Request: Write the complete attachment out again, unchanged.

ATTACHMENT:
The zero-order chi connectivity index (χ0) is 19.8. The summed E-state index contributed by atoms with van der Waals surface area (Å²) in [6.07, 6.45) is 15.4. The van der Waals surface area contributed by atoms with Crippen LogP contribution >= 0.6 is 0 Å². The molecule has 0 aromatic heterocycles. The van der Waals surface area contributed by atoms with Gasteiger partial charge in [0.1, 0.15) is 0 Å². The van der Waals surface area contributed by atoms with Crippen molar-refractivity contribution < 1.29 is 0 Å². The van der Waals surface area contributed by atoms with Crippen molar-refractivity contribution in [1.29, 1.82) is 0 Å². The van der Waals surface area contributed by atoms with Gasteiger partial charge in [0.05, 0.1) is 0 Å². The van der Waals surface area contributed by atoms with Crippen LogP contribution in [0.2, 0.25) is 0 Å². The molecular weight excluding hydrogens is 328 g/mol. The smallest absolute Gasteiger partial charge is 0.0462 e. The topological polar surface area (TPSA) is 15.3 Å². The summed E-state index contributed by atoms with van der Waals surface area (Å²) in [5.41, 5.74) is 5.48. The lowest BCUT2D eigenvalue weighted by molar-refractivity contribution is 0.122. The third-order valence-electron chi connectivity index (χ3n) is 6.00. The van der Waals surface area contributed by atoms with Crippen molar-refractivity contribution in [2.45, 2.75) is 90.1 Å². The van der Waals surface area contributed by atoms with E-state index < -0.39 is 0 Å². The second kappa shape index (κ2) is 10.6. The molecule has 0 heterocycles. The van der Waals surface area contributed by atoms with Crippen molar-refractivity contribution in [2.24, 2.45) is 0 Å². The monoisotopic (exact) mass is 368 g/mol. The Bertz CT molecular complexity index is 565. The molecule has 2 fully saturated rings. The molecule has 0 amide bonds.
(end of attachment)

The zero-order chi connectivity index (χ0) is 19.8. The summed E-state index contributed by atoms with van der Waals surface area (Å²) in [6.07, 6.45) is 15.4. The van der Waals surface area contributed by atoms with Crippen LogP contribution >= 0.6 is 0 Å². The molecule has 0 aromatic heterocycles. The van der Waals surface area contributed by atoms with Gasteiger partial charge in [0.1, 0.15) is 0 Å². The van der Waals surface area contributed by atoms with Crippen molar-refractivity contribution < 1.29 is 0 Å². The van der Waals surface area contributed by atoms with Crippen molar-refractivity contribution in [1.29, 1.82) is 0 Å². The van der Waals surface area contributed by atoms with Gasteiger partial charge in [0.05, 0.1) is 0 Å². The van der Waals surface area contributed by atoms with Crippen LogP contribution in [0.2, 0.25) is 0 Å². The molecular weight excluding hydrogens is 328 g/mol. The smallest absolute Gasteiger partial charge is 0.0462 e. The topological polar surface area (TPSA) is 15.3 Å². The summed E-state index contributed by atoms with van der Waals surface area (Å²) in [5.41, 5.74) is 5.48. The lowest BCUT2D eigenvalue weighted by molar-refractivity contribution is 0.122. The third-order valence-electron chi connectivity index (χ3n) is 6.00. The van der Waals surface area contributed by atoms with Crippen molar-refractivity contribution in [2.45, 2.75) is 90.1 Å². The van der Waals surface area contributed by atoms with E-state index < -0.39 is 0 Å². The second kappa shape index (κ2) is 10.6. The molecule has 0 heterocycles. The van der Waals surface area contributed by atoms with Crippen molar-refractivity contribution in [2.24, 2.45) is 0 Å². The monoisotopic (exact) mass is 368 g/mol. The Bertz CT molecular complexity index is 565. The molecule has 2 fully saturated rings. The molecule has 0 amide bonds.